The Militant (logo)  

Vol. 77/No. 2      January 21, 2013

(front page)
‘There’s no other paper like the
‘Militant’ telling workers’ side’
Militant/John Naubert
Teamster Nathan Brown on strike against United Natural Foods, an organic food distributor, reads Militant on picket line outside company warehouse in Auburn, Wash., Jan. 5.

The previous issue of the Militant got an excellent response, as distributors went door to door in working-class neighborhoods and reached out to workers engaged in struggles.

“Your newspaper is the only one around that has any useful information in it. I will be carefully reading about the dockworkers as this situation develops,” Cedrick Graves, a 45-year-old warehouse worker originally from Trinidad, told Militant supporters who knocked on his door in Houston. He bought a copy of the paper.

Graves was reacting to coverage on labor conflicts involving some 14,500 members of the International Longshoremen’s Association on the Atlantic and Gulf coasts, and 3,000 members of the International Longshore and Warehouse Union on the West Coast. These workers are currently fighting concession demands by port bosses as they negotiate new labor contracts. (See article on page 5.)

“Stevedoring can be dangerous work,” Connolly Graves, Cedrick’s brother, added. “What’s worse is that they cut back so much.”

As a complement to building solidarity going door to door, Militant supporters organized sales at hiring halls and port entrances in several cities.

“We were surprised to read that opponents of the union are saying we’re ‘fat cats’ and ‘greedy,’” Twain Utley, an ILA member for 14 years, said in a phone interview the day after he bought a Militant subscription at the ILA Local 24 hiring hall in Houston last weekend.

Utley described how several of his coworkers had bought copies, adding, “they all really enjoyed it.

“I also read about the nurses’ strike in Israel,” he said. “I was impressed that they won higher wages and were fighting to get more nurses hired.”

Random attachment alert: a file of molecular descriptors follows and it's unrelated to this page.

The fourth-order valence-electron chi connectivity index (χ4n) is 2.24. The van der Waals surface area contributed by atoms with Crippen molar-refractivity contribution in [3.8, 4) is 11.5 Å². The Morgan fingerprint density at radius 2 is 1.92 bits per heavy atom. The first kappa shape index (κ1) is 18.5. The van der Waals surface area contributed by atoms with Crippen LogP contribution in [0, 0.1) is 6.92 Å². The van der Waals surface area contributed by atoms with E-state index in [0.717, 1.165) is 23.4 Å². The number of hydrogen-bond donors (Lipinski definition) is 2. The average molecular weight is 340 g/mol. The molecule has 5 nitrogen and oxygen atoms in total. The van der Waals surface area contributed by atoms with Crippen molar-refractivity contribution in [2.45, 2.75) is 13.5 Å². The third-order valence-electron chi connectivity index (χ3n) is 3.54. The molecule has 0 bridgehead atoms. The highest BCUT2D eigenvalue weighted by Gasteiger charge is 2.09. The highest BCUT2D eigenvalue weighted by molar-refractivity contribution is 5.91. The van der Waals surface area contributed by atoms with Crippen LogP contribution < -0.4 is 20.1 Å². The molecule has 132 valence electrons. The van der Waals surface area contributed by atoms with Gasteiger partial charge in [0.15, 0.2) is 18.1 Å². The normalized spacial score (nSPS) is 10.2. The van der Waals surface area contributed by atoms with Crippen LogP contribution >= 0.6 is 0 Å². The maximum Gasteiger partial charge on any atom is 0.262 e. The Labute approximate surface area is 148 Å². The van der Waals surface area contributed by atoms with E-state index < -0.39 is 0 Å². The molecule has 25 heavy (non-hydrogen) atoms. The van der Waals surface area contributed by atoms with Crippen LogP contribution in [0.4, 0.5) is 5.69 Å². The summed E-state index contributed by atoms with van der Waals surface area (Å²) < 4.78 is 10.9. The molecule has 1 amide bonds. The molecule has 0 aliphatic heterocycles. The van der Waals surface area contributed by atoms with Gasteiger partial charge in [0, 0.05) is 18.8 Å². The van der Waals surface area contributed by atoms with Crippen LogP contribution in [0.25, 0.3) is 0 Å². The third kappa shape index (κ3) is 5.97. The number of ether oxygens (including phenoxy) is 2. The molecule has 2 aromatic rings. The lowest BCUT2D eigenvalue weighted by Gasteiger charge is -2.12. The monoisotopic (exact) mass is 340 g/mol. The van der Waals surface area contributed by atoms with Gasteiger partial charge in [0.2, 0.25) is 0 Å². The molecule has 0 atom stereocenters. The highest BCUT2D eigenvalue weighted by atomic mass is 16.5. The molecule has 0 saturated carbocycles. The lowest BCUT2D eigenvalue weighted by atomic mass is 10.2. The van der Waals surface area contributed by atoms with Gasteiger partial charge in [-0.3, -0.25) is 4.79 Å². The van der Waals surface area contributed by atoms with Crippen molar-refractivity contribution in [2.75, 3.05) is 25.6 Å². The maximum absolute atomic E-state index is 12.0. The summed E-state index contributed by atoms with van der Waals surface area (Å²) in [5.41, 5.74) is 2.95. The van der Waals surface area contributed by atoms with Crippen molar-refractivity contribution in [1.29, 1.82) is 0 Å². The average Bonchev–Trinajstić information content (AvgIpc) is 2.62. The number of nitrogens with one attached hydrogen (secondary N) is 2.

As ILA members at the Port of Newark, N.J., suited up for cold weather Jan. 5, eight workers bought subscriptions and 31 single copies.

“There is nothing out there like this, telling the workers’ side. I like the Spanish part also,” Kelly Garrett said as he signed up after hearing a description of the paper and looking through it.

Javier Garay bought a single copy on his way onto the docks. He returned later and told Militant distributor Dan Fein, “I want two more copies of that paper. Others need to read this.” Garay decided to subscribe after hearing about the special offer for new readers.

Militant distributors in New York went back last weekend to several of the working-class areas where they got a good response during the recently concluded international subscription campaign. In the Electchester housing complex in Queens, 36 subscriptions were sold going door to door last fall.

“The Militant! Sounds great!” Julius Davis responded when he opened the door. When he heard it is a revolutionary, socialist paper, he smiled and said, “I was just talking with my girlfriend about these ideas.”

Davis is a 38-year-old electrician, originally from Jamaica and member of International Brotherhood of Electrical Workers Local 3. In addition to getting a subscription, he bought three of the four books on communist politics offered at reduced prices. (See ad on this page.)

Six subscriptions and a fourth book were sold in the course of the afternoon in Electchester.

Jonathan Silberman reported from London that Militant distributors there sold two subscriptions and 10 single copies going door to door in Southall, a working-class neighborhood in the west of the city with a sizeable proportion of people of Indian, predominantly Punjabi, descent.

A number responded to the coverage on the protests for women’s rights in response to the brutal rape killing last month of a young woman in New Delhi, India.

“There’s been a huge change in India in attitudes towards women,” said Ganandeep Singh, a 22-year-old air conditioning worker. “Not only are women not prepared to go on as before, but men have joined them in the streets.”

“I like a paper that covers workers’ fights around the world. I never heard about workers fighting for their rights in Bangladesh,” said Tammy Derrick, as she bought a subscription along with a copy of Malcolm X, Black Liberation, and the Road to Workers Power by Jack Barnes, Socialist Workers Party national secretary.

Derrick was walking the picket line at United Natural Foods Inc. in Auburn, Wash. She is one of 72 members of Teamsters Local 117 who got fired by UNFI after a two-day strike in December over the company’s refusal to negotiate a new contract. In response, all 163 warehouse workers and drivers walked off the job, refusing to work until the fired workers are reinstated.

Striker Tyrone Elliott also bought a subscription and a copy of the Workers Power book.

Continue sending your reports, quotes, experiences and photos by 9 a.m. EST Monday.

And if you want to join the ongoing effort to expand the readership of the Militant and communist books among working people, you can order a bundle and subscription blanks at or (212) 244-4899.  
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